Ancient forests have a way of capturing the imagination — why else would they show up in so many memorable movies? Dark, mysterious and hauntingly beautiful, they conjure images of mythical creatures and creepy characters.
From twisted yew trees to majestic Californian redwoods, we've found the world's most inspiring real-life forests. Check them out below.
Olympic National Park, Washington (pictured at top)
The lush green rainforest of Olympic National Park has an incredibly diverse ecosystem with old growth in the shadow of glacier-covered peaks and alpine meadows.
Rata Forest, New Zealand
New Zealand is home to this particularly gnarly forest on Enderby Island, which looks like it has come straight out of "Lord of the Rings," which was filmed in the country. Just don't expect the trees here to talk (or walk, for that matter).
Del Norte Redwoods State Park, California
Majestic, proud, magnificent. When you stand in a redwood forest, you stand among giants. The quintessential redwood forest can be found at Del Norte Redwoods State Park in California.
Gorbeia Natural Park, Spain
Go green. These mossy wonders can be found in Spain’s Gorbeia Natural Park, located at the foot of Mount Gorbeia, which sits at 4,859 feet.
Hawaii Volcanoes National Park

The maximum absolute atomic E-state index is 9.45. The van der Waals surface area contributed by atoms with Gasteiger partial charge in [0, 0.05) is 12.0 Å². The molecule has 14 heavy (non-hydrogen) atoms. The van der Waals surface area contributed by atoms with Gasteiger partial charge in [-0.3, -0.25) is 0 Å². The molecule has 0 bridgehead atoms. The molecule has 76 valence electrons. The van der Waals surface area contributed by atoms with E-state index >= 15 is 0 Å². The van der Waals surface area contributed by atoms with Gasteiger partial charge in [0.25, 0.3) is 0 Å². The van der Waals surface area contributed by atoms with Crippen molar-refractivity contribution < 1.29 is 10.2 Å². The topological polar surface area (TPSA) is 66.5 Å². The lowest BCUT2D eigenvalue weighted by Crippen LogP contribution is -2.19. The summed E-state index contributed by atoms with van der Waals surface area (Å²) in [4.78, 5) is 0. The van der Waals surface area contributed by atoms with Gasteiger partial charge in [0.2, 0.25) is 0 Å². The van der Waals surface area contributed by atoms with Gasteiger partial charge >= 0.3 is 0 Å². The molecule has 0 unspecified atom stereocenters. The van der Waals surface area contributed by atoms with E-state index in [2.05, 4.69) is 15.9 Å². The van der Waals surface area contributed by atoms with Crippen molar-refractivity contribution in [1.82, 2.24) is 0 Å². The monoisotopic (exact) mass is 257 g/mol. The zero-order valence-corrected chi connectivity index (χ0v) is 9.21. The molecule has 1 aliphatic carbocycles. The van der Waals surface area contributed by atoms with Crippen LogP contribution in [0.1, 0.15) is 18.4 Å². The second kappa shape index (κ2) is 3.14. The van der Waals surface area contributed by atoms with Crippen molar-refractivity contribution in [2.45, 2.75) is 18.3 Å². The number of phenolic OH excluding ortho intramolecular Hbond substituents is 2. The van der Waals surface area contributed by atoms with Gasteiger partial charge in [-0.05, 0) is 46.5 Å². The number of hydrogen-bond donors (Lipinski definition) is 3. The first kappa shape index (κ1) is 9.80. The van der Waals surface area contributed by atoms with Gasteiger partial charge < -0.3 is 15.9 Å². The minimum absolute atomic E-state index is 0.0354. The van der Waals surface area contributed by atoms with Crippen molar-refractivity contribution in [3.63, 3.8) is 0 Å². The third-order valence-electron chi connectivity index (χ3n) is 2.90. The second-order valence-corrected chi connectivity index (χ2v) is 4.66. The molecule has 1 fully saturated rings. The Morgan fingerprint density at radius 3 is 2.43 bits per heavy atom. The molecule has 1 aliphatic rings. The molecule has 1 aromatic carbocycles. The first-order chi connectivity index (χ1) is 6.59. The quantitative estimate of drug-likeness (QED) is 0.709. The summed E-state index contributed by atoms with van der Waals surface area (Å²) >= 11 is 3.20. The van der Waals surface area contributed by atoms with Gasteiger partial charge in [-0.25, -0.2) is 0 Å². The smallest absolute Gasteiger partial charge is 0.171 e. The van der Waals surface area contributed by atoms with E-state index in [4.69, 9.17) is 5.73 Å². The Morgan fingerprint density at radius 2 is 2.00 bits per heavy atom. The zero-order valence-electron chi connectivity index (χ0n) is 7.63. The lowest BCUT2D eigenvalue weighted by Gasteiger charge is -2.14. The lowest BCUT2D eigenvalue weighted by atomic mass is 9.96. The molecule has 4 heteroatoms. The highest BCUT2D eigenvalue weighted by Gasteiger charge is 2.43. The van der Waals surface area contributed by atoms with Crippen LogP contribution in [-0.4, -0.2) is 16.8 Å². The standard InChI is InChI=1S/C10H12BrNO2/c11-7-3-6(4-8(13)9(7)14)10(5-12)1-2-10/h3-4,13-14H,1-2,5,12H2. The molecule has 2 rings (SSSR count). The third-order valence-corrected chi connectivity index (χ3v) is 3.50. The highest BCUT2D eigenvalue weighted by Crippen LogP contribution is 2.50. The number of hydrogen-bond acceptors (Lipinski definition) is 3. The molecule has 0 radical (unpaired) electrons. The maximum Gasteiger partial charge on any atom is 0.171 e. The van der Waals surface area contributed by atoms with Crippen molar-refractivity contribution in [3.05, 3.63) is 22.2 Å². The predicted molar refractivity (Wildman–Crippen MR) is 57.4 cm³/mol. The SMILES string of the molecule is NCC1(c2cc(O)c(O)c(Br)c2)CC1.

This beautiful fern-heavy forest is a haven amongst the barren land at the Kilauea Volcano in Hawaii. The forest in the Hawaii Volcanoes National Park is made up primarily of tree fern and ohia trees.
Brocéliande Forest, France
This particular old moss-covered beech tree actually has a name, Ponthus’ beech, which legend has it is named after a knight of the Round Table. The tree can be found in Brocéliande Forest near Brittany, France.
Goblin Forest, New Zealand
This was not a film location in "Lord of the Rings," but it may as well have been. The mystical Goblin Forest in New Zealand can be explored when visiting the Tararua Forest Park. Probably not the kind of place you want to spend a lonely night, though.
Ancient yew, England
This twisted yew tree is among one of the oldest in England. Some of the trees are said to be almost 2,000 years old and are popular with kids playing hide-and-seek. The trees don't have man to thank for their survival — they were once used as target practice by Britain's Royal Air Force.
Some forests are meant for walks; some trees are there to climb. And there are others where you just need to stand and stare. This enchanting autumnal scene was captured in Baden Wuerttemberg in the southwest of Germany.
Display of light in the Netherlands
No forest scene is complete until the sun appears, sending through great shards of light that illuminate the forest floor. This forest scene can be found in many areas across northern Europe. This one is actually in the Netherlands.
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